The Fair Work Ombudsman (FWO) has gained approval to use its own legal team to conduct all its civil penalty litigations.
The Federal Government has granted the national employment regulator a 12-month exemption from the Legal Services Directions 2005.
While Attorney-General Robert McClelland first approved the use of in-house lawyers in 2008 for court matters involving employee underpayments, the approval has now been broadened to allow the FWO's legal team to run all its cases.
In addition, in-house lawyers will be able to conduct enforcement proceedings to recover outstanding court penalties.
The FWO currently has a team of 37 lawyers headed by its Sydney-based chief counsel, Janine Webster.
Formerly the agency's executive director of national litigation, Webster's team comprises a director of legal practice, special counsel, seven principal lawyers, 12 senior lawyers, 16 lawyers and four support staff.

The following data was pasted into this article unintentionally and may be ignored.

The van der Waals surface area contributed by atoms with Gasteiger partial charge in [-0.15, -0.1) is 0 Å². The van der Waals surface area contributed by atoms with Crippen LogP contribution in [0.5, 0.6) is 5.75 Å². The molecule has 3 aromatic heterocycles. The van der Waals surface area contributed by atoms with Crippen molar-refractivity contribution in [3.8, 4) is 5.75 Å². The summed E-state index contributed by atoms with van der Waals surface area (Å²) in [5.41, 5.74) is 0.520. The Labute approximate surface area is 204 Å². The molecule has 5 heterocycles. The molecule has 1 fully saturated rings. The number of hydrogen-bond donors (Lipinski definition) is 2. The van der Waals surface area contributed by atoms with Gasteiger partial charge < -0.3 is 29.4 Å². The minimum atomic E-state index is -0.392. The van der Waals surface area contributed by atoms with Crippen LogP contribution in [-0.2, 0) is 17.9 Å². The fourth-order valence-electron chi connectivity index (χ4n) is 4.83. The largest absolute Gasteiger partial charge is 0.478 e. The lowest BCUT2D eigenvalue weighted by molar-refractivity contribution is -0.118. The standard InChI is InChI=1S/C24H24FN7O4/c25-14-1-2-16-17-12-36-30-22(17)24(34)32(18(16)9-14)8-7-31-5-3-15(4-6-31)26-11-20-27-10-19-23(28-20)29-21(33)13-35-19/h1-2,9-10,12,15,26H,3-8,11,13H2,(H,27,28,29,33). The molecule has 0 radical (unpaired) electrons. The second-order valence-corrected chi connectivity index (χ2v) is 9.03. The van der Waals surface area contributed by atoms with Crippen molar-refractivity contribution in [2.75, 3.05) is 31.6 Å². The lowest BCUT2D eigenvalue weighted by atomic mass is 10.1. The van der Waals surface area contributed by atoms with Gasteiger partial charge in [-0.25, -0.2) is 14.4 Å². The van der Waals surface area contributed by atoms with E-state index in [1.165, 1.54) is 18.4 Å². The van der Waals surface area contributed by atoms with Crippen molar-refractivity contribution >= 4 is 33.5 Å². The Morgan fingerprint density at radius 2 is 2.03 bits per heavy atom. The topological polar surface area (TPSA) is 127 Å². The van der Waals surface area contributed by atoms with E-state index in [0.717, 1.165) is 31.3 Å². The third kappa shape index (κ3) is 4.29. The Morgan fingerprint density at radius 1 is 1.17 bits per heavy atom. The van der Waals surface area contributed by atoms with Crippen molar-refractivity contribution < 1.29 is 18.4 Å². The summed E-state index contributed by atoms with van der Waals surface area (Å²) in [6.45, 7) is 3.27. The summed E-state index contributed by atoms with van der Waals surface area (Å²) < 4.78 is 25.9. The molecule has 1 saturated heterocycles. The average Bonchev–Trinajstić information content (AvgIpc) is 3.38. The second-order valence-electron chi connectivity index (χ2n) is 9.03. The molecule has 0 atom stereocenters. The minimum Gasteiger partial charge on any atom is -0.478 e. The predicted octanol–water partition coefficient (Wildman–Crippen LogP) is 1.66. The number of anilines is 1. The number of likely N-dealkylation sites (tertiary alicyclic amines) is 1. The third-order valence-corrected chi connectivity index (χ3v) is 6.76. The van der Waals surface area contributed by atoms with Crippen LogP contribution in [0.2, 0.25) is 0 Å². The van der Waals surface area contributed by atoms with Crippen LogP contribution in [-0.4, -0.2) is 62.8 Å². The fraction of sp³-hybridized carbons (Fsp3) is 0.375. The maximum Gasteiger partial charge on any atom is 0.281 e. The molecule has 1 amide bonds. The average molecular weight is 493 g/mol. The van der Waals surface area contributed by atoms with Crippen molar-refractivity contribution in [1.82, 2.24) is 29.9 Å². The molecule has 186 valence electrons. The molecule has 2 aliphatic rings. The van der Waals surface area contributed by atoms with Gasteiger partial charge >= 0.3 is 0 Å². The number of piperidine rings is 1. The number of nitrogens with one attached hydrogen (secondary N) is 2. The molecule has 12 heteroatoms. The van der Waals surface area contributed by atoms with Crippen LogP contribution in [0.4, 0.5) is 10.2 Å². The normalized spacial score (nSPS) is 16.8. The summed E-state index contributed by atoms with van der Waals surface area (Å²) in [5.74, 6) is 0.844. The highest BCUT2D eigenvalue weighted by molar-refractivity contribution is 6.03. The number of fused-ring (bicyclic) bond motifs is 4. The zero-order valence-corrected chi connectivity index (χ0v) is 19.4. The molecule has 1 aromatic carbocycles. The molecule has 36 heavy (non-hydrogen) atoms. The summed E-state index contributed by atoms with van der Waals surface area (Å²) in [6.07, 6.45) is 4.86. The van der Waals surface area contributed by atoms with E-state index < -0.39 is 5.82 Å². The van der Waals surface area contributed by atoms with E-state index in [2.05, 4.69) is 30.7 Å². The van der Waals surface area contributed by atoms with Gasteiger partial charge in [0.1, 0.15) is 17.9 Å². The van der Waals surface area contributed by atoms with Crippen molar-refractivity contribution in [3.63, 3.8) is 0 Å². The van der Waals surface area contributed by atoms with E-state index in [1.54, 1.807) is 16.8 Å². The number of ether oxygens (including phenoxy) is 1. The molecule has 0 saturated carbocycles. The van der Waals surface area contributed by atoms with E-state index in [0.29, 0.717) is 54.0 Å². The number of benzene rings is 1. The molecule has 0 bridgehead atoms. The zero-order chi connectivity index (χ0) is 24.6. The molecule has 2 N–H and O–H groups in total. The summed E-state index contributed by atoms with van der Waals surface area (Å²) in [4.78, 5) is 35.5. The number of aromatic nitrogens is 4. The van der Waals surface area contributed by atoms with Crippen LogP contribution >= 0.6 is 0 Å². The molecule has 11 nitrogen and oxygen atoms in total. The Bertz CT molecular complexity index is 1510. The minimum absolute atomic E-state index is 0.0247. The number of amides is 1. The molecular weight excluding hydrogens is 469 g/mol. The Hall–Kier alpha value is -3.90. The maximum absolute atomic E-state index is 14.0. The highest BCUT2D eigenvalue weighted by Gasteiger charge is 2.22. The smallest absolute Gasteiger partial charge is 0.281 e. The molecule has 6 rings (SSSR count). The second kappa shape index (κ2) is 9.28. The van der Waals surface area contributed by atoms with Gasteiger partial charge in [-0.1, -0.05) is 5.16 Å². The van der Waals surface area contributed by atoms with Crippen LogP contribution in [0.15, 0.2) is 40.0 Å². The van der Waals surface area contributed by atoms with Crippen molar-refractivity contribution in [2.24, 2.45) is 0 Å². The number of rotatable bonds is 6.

Although she does not intend to use her in-house team for every matter, Webster said it is important for the agency to have the flexibility to do so where appropriate.
"There will always be a need for external firms to conduct some of our work where it is outside our expertise or existing resources don't permit the proper conduct of the matter," said Webster.
"However, in a specialised environment such as our own, that should be the exception rather than the rule and when we do, we will expect value for money."